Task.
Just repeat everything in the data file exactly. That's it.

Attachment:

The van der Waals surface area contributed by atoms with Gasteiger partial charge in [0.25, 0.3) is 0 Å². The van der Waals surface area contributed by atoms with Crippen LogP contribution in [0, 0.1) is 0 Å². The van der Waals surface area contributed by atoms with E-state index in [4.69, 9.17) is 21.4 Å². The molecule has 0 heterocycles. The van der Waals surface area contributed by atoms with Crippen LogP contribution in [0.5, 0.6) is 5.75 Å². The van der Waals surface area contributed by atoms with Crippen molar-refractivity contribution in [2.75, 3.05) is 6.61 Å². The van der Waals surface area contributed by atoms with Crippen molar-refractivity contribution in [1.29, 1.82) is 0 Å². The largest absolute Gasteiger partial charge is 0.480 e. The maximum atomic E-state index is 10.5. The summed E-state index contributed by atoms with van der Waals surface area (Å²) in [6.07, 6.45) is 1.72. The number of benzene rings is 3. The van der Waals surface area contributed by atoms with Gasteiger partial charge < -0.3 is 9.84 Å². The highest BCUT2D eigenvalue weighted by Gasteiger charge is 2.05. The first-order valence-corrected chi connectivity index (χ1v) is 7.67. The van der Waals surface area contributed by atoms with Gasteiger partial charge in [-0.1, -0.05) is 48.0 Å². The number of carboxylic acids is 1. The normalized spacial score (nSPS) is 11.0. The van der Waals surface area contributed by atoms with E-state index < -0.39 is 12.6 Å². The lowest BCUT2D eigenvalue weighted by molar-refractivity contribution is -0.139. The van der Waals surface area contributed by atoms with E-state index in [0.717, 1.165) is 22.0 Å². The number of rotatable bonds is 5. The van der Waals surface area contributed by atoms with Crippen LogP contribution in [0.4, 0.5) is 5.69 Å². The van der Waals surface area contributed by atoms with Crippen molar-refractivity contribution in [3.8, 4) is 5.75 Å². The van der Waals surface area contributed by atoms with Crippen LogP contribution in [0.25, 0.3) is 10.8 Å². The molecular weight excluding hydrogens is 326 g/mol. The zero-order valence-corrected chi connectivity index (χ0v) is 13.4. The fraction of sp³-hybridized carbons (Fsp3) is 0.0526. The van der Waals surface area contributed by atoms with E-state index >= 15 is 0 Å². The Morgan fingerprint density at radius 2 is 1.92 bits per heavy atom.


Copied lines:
The van der Waals surface area contributed by atoms with Gasteiger partial charge in [0.25, 0.3) is 0 Å². The van der Waals surface area contributed by atoms with Crippen LogP contribution in [0, 0.1) is 0 Å². The van der Waals surface area contributed by atoms with E-state index in [4.69, 9.17) is 21.4 Å². The molecule has 0 heterocycles. The van der Waals surface area contributed by atoms with Crippen LogP contribution in [0.5, 0.6) is 5.75 Å². The van der Waals surface area contributed by atoms with Crippen molar-refractivity contribution in [2.75, 3.05) is 6.61 Å². The van der Waals surface area contributed by atoms with Crippen molar-refractivity contribution in [1.29, 1.82) is 0 Å². The largest absolute Gasteiger partial charge is 0.480 e. The maximum atomic E-state index is 10.5. The summed E-state index contributed by atoms with van der Waals surface area (Å²) in [6.07, 6.45) is 1.72. The number of benzene rings is 3. The van der Waals surface area contributed by atoms with Gasteiger partial charge < -0.3 is 9.84 Å². The highest BCUT2D eigenvalue weighted by Gasteiger charge is 2.05. The first-order valence-corrected chi connectivity index (χ1v) is 7.67. The van der Waals surface area contributed by atoms with Gasteiger partial charge in [-0.1, -0.05) is 48.0 Å². The number of carboxylic acids is 1. The normalized spacial score (nSPS) is 11.0. The van der Waals surface area contributed by atoms with E-state index < -0.39 is 12.6 Å². The lowest BCUT2D eigenvalue weighted by molar-refractivity contribution is -0.139. The van der Waals surface area contributed by atoms with E-state index in [0.717, 1.165) is 22.0 Å². The number of rotatable bonds is 5. The van der Waals surface area contributed by atoms with Crippen LogP contribution in [0.4, 0.5) is 5.69 Å². The van der Waals surface area contributed by atoms with Crippen molar-refractivity contribution in [3.8, 4) is 5.75 Å². The van der Waals surface area contributed by atoms with Crippen LogP contribution in [0.25, 0.3) is 10.8 Å². The molecular weight excluding hydrogens is 326 g/mol. The zero-order valence-corrected chi connectivity index (χ0v) is 13.4. The fraction of sp³-hybridized carbons (Fsp3) is 0.0526. The van der Waals surface area contributed by atoms with E-state index >= 15 is 0 Å². The Morgan fingerprint density at radius 2 is 1.92 bits per heavy atom.